I AM THE BEGGAR OF THE WORLD: Landays from Contemporary Afghanistan Translated by Eliza Griswold, photographs by Seamus Murphy
Farrar, Straus & Giroux. 149 pages, $24
This unusual book gives a voice — though a fragmented one — to a group of people who usually remain unheard. The voice belongs to the women of Afghanistan’s largest ethnic community, the Pashtuns. We hear it in short, two-line snatches known as landays, a traditional form of folk poetry in which Pashtun women for many generations have expressed themselves from behind the veils that hide their faces.
Landays are an oral art. In Pashto, they are customarily sung, not spoken (a custom that itself can at times be an act of defiance, since music-making, particularly by women, is viewed as anti-Islamic by religious extremists like the Taliban). They come in many tones, from romantically lyrical to acidly sarcastic to bawdily humorous. The oral tradition also makes them fluid creations, with subjects and language constantly evolving to reflect events and changing conditions in society. Thus the examples — exactly 100, by my count — in this collection present a sometimes jarring mix, some sounding completely timeless while others come straight from today’s global culture. Two pairs of landays from the chapter called “love” illustrate the point. The first two come out of traditional village life, and could have been composed today or hundreds of years ago:
Darling, come down to the river,
I’ve baked you bread and hidden it in my pitcher.
Climb to the brow of the hill and sight
where my darling’s caravan will tent tonight.
The second pair show how the world of today has penetrated even to Afghan villages:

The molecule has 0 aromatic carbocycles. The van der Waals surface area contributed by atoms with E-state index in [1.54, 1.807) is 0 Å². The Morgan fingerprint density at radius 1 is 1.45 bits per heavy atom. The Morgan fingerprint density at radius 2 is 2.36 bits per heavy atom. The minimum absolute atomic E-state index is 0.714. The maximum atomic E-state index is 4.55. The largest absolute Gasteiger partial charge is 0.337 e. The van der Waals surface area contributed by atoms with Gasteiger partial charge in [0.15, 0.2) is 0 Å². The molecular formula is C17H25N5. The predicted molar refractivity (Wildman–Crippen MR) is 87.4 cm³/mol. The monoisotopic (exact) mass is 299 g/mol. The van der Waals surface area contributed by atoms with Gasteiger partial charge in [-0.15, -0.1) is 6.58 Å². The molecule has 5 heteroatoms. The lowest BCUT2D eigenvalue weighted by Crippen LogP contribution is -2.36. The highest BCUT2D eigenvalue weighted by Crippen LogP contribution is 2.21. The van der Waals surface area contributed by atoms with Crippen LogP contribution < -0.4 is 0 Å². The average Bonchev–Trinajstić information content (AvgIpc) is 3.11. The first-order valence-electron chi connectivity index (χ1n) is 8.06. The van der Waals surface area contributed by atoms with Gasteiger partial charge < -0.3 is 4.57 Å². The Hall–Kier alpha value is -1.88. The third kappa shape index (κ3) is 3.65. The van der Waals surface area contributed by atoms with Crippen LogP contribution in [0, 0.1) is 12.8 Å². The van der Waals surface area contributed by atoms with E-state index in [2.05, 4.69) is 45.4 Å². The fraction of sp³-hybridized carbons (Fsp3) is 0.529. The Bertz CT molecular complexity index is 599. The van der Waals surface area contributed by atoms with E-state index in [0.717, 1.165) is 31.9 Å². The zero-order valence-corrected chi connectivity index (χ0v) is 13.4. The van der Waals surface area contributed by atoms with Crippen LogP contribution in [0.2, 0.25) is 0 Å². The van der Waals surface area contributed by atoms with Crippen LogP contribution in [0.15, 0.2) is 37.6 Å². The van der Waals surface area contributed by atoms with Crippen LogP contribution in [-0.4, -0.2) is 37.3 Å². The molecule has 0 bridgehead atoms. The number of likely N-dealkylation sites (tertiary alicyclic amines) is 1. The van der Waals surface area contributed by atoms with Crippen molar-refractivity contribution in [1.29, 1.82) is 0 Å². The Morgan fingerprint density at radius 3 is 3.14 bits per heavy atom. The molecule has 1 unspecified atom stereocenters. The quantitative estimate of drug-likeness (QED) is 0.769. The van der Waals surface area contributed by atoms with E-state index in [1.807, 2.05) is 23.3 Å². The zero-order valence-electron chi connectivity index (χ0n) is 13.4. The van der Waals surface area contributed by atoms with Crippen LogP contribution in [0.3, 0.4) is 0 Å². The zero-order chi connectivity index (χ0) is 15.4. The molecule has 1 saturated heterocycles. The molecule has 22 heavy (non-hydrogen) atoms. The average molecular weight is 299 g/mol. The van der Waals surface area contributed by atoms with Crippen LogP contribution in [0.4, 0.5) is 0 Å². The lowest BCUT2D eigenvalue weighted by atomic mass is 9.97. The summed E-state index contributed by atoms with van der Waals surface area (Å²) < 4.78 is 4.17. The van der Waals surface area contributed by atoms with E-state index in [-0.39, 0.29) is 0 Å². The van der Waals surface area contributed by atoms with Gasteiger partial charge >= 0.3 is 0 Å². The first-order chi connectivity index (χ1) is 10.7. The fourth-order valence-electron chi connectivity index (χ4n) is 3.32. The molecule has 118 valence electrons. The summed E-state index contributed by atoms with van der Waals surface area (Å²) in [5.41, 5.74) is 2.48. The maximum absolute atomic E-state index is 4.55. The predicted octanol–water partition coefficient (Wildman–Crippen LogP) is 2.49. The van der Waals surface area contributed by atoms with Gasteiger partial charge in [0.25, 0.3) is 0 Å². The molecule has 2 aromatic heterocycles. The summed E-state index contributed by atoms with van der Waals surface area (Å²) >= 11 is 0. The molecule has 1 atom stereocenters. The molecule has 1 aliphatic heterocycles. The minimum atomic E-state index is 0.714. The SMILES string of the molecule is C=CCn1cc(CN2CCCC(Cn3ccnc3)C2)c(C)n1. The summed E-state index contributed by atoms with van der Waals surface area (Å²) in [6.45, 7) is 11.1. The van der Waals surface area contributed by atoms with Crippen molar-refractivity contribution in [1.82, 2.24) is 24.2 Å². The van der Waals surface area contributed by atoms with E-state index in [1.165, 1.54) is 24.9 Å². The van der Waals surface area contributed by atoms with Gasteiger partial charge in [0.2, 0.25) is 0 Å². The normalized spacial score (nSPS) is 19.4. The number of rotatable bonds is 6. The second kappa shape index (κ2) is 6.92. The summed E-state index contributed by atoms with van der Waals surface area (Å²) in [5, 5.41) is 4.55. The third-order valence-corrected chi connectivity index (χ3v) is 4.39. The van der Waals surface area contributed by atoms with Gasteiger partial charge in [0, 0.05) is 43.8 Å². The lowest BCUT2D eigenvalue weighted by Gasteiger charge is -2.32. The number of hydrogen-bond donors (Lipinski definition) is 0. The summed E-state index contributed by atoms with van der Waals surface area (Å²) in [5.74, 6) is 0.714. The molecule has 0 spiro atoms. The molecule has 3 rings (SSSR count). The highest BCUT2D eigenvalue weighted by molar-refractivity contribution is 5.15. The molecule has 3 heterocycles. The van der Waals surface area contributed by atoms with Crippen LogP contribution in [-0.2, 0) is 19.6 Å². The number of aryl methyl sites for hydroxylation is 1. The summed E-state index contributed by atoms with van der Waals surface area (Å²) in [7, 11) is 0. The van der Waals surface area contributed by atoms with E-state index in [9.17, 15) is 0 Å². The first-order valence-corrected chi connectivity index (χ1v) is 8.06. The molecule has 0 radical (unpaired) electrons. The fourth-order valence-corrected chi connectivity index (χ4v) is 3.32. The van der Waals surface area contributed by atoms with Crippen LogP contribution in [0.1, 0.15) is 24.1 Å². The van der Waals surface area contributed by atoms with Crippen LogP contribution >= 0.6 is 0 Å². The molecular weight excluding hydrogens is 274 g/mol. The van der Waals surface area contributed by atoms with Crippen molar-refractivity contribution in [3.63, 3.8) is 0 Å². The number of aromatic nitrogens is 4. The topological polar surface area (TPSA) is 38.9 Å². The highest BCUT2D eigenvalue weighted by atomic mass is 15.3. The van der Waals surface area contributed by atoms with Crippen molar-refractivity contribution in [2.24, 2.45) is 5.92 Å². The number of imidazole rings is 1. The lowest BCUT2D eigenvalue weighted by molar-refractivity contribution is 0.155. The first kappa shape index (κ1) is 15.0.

Come, let’s leave these village idiots
and marry Kabul men with Bollywood haircuts.
How much simpler can love be?
Let’s get engaged now. Text me.
The landay tradition exists on both sides of the Afghan-Pakistani border — in fact, Pakistan’s Pashtun population considerably outnumbers Afghan Pashtuns — but the ones in this book were all collected in Afghanistan, and thus unavoidably are in part a chronicle of the 35-year catastrophe of war, destruction and flight that has been Afghanistan’s recent history. The devastation of those years is reflected in the subject headings Eliza Griswold used to arrange her landays: after love, they are grief, separation, war, and homeland.
Griswold, the author of a terrific book called The Tenth Parallel: Dispatches from the Fault Line between Christianity and Islam (Farrar, Straus and Giroux, 2010), is a journalist in the tradition of what used to be called literary journalism. Her research on landays began after a magazine assignment in 2012 to write about the death of a young Afghan woman who was beaten by her brothers for writing poetry, which they considered was a dishonor for their family; after the beating she set herself on fire, and died of her burns. On that and a subsequent trip, Griswold — at times covering herself in a burqa so as not to be identified as a foreigner — sought out women who let her copy down landays they knew or had composed, and then, in a collaborative effort with Pashtun colleagues, crafted these translations. The English versions, mostly rhymed couplets, do not strictly follow the Pashto forms, which have a prescribed number of syllables (nine in the first line, 13 in the second) and are often unrhymed. But Griswold, who is also a poet, sought to capture the tone and feeling of the landays as she heard them. Without knowing Pashto it is impossible to be sure exactly how close she came to that goal, but the selections in this book certainly have an authentic ring.